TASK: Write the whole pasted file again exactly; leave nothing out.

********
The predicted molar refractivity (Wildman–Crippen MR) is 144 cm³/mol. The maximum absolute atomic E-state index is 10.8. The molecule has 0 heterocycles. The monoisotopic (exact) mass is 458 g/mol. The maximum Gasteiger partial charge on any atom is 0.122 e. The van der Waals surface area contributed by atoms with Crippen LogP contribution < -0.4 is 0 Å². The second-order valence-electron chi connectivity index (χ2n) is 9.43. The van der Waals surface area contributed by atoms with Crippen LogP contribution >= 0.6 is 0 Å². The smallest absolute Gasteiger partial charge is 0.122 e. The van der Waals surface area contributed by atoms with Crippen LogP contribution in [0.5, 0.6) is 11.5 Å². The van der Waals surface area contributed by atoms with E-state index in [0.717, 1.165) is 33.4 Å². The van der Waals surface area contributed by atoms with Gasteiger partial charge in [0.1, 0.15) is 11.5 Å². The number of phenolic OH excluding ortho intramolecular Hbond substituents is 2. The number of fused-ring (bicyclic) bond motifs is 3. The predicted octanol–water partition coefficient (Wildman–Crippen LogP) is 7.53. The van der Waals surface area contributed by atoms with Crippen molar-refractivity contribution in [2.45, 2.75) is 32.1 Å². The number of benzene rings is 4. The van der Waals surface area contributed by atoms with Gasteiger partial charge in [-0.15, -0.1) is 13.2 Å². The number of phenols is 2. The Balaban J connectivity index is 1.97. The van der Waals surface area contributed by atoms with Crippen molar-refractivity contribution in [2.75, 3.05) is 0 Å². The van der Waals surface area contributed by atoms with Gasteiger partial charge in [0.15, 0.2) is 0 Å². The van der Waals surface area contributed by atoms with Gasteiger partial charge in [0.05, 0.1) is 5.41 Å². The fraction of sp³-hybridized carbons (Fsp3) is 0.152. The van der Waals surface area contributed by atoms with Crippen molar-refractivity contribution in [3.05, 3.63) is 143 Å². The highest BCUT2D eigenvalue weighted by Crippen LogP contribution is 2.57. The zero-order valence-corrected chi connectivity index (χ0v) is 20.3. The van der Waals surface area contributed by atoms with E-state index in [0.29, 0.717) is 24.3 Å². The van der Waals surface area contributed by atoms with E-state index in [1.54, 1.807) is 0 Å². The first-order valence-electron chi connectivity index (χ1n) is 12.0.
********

The predicted molar refractivity (Wildman–Crippen MR) is 144 cm³/mol. The maximum absolute atomic E-state index is 10.8. The molecule has 0 heterocycles. The monoisotopic (exact) mass is 458 g/mol. The maximum Gasteiger partial charge on any atom is 0.122 e. The van der Waals surface area contributed by atoms with Crippen LogP contribution < -0.4 is 0 Å². The second-order valence-electron chi connectivity index (χ2n) is 9.43. The van der Waals surface area contributed by atoms with Crippen LogP contribution >= 0.6 is 0 Å². The smallest absolute Gasteiger partial charge is 0.122 e. The van der Waals surface area contributed by atoms with Crippen LogP contribution in [0.5, 0.6) is 11.5 Å². The van der Waals surface area contributed by atoms with E-state index in [0.717, 1.165) is 33.4 Å². The van der Waals surface area contributed by atoms with Gasteiger partial charge in [0.1, 0.15) is 11.5 Å². The number of phenolic OH excluding ortho intramolecular Hbond substituents is 2. The number of fused-ring (bicyclic) bond motifs is 3. The predicted octanol–water partition coefficient (Wildman–Crippen LogP) is 7.53. The van der Waals surface area contributed by atoms with Crippen molar-refractivity contribution in [2.45, 2.75) is 32.1 Å². The number of benzene rings is 4. The van der Waals surface area contributed by atoms with Gasteiger partial charge in [-0.15, -0.1) is 13.2 Å². The number of phenols is 2. The Balaban J connectivity index is 1.97. The van der Waals surface area contributed by atoms with Crippen molar-refractivity contribution in [2.75, 3.05) is 0 Å². The van der Waals surface area contributed by atoms with Gasteiger partial charge in [0.15, 0.2) is 0 Å². The van der Waals surface area contributed by atoms with Gasteiger partial charge in [0.05, 0.1) is 5.41 Å². The fraction of sp³-hybridized carbons (Fsp3) is 0.152. The van der Waals surface area contributed by atoms with Crippen molar-refractivity contribution in [3.05, 3.63) is 143 Å². The highest BCUT2D eigenvalue weighted by Crippen LogP contribution is 2.57. The zero-order valence-corrected chi connectivity index (χ0v) is 20.3. The van der Waals surface area contributed by atoms with E-state index in [0.29, 0.717) is 24.3 Å². The van der Waals surface area contributed by atoms with E-state index in [1.54, 1.807) is 0 Å². The first-order valence-electron chi connectivity index (χ1n) is 12.0.